Omar Hammami, an American-born jihadist who lives in Somalia, has live-tweeted what may have been his final, fatal encounter with his former associates in al-Shabaab, the militant Islamic group based in the conflict-ravaged East African nation.
The 28-year-old Mr Hammami, originally from Alabama, is wanted as a terrorist by the US government, but has also become embroiled in a violent factional dispute with members of the al-Qa’ida-affiliated organisation he joined in 2006.
Last Thursday, via his Twitter account, @abuamerican, Mr Hammami described an attempt on his life by a man who, he believed, was sent by al-Shabaab leaders and shot him in the neck as he sipped tea at a shop somewhere in Somalia. Taking part in a rare interview with Wired.com, also via Twitter, he revealed he was in great pain, but that the bullet had failed to hit his windpipe or any major arteries. He had treated himself with rudimentary first-aid supplies and even tweeted several graphic photographs of the bloody wound.
But Mr Hammami’s luck appeared to be running out, and on Monday he gave a running account of having been surrounded by al-Shabaab gunmen at his hideout and frogmarched to a hastily convened “court”. A fatwa was issued for his protection by some al-Shabaab leaders, but after his release, others pursued him towards his home village. “May not find another chance to tweet but just remember what we said and what we stood for,” he wrote. “God kept me alive to deliver the mssg 2 the umah.”
Mr Hammami was born to a Syrian Muslim father and a Protestant American mother in Daphne, Alabama, and raised as a Christian before turning to Islam in his teens. In 2006, with no military training, he travelled to Somalia to join al-Shabaab, a ruthless jihadist group known for beheading its enemies and stoning women accused of adultery. By 2010, when he was the subject of a lengthy New York Times Magazine profile, he had risen to become a key figure in the group, appearing in recruitment videos sound-tracked by his own English-language jihadist rap songs, such as “Send me a Cruise Missile”. He was nicknamed Abu Mansoor al-Amriki, or “The American”.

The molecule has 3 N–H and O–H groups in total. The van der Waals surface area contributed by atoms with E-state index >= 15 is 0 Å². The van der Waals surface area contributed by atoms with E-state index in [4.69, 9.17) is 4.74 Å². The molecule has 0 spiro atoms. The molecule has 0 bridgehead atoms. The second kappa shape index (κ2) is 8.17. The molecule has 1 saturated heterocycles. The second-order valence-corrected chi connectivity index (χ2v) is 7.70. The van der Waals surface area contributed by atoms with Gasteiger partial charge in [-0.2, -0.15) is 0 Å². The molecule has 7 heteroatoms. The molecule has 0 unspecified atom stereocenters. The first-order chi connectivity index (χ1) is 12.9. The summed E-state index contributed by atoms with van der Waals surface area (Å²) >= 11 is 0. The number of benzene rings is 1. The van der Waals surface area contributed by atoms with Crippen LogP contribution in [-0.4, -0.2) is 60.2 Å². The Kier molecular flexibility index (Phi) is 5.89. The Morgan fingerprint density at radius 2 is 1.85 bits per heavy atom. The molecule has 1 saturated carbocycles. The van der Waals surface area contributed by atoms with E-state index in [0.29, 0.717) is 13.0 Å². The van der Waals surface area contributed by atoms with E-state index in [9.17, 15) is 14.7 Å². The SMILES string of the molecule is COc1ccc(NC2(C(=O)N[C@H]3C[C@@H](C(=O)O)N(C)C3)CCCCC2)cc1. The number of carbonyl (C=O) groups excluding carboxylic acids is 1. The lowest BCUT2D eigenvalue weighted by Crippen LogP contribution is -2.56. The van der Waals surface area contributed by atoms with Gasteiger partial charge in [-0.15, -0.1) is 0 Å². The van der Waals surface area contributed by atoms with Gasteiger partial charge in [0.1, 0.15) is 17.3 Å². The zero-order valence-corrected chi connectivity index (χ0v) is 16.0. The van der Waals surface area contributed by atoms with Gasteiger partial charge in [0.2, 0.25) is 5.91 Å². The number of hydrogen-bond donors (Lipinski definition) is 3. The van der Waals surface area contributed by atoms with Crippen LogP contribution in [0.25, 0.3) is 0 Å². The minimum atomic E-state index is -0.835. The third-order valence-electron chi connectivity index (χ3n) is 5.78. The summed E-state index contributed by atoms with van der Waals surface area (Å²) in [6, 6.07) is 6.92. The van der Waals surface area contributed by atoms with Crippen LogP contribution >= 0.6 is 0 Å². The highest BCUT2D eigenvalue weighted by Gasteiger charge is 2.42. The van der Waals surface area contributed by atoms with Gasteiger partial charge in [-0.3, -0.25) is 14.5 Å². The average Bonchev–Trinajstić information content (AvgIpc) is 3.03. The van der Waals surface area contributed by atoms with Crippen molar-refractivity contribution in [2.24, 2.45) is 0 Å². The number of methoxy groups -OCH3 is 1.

But the following year he split with al-Shabaab, accusing its leaders of corruption and using Twitter to attack them and the US. This week’s attempts on his life, he told his 2,700 followers, was the “culmination” of “warfare against those who speak truth”.
In the stand-off on Monday, Mr Hammami reported that he and his colleagues had fought back in self-defence, killing three of their pursuers and suffering no losses themselves. “The main amir who wanted [to] fight us was from the killed,” he claimed.
Mr Hammami has not tweeted since 2pm on Tuesday, when he said al-Shabaab aggressors had begun to harass his allies’ wives. He said the men had targeted him against the express wishes of several al-Shabaab leaders.